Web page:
In the middle of reading Stieg Larsson’s The Girl Who Kicked the Hornet’s Nest, it occurred to me that Lisbeth Salander reminds me of Jane Eyre. Obviously there are huge differences between living in Victorian England and modern-day Sweden – although Larsson’s view of Sweden is far harsher for women in terms of sexual harassment and abuse – but in both cases Jane and Lisbeth are women who need to control men in order to live their lives the way they wish.
To recap Jane Eyre’s story: she returns to Rochester after Thornfield is burnt to the ground and his wife is dead. More importantly, however, Rochester is physically impaired; as a result of the fire, he is blind (temporarily, anyway). Jane comes back not only because of her love for Rochester but because he is in a weaker state. More to the point, Jane returns after she has amassed a large amount of money, giving her even more power. Jane Eyre is financially independent, so her decision to go back to Rochester is made not because she has to but because she wants to. She is the one in control of their relationship.
Lisbeth Salander, by comparison, is a woman who struggles with more injustices than anyone has a right to suffer. Because of the various forms of abuse she has lived through, she has formed a protective shell to keep out nearly everyone she comes in contact with. For as many male characters as there are with affection for women, there are also male characters who have deeply misogynistic viewpoints. In Hornet’s Nest, Erika Berger receives emails and doctored photographs of a sexually harassing nature. She, like many other female characters in the novels, is called a whore. In Larsson’s Sweden, far too many men think of women as whores, usually with a few other choice expletives attached. It feels like a never-ending cycle of hatred. In order to get back at the men who have hurt her, Lisbeth is often equally violent, if not more so. She does what she thinks she must to gain control of her life. Comparatively, Jane Eyre does not endure nearly as much hardship.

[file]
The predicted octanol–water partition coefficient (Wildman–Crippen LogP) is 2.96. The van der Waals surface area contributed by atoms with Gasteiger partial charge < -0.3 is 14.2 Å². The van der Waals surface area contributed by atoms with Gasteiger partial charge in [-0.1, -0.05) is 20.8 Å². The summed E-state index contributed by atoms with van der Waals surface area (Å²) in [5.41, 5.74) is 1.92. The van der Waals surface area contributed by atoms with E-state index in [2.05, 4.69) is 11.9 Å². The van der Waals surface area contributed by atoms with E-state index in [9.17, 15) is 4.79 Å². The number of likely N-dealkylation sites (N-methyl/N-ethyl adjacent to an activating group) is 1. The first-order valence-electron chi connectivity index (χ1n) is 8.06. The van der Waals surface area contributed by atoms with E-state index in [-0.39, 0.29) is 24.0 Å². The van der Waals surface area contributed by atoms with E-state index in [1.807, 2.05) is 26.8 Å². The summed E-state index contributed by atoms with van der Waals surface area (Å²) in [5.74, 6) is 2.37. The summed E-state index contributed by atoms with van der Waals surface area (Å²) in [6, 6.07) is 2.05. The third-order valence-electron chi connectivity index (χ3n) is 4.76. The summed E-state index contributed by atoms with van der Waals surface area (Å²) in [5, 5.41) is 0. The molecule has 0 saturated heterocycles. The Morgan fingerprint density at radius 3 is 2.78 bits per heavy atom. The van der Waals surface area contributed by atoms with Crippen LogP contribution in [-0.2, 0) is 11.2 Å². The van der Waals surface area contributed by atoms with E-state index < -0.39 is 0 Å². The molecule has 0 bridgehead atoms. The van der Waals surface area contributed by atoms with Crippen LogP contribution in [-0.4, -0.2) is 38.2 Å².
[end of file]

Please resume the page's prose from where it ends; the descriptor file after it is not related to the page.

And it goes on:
As catchy as the first book’s title is – The Girl with the Dragon Tattoo – I think the original Swedish title, Men Who Hate Women, is a more accurate description of not only that book but the entire series. In each of Larsson’s Girl books, women are oppressed and attacked simply because they are women. In Hornet’s Nest, one male character considers Lisbeth not to be a real woman because she is a lesbian (at least to his knowledge). Too often in Lisbeth’s world women are treated as less than human, more like throwaway objects than people. Violence against women is not restricted to serial killers, of which there are a few in the Millennium trilogy. Rather, it is a habit common among the men who populate Larsson’s version of Sweden. Perhaps it is the truth; I don’t know. What I do know is that Stieg Larsson had an undeniable gift for creating strong, memorable characters and he is much-missed. It’s too bad he didn’t live to see the new iPhones and iPads, since he surely would have enjoyed writing about them with the same gusto with which he chronicled Lisbeth’s uses of her Apple PowerBook G4 and Palm Tungsten T3.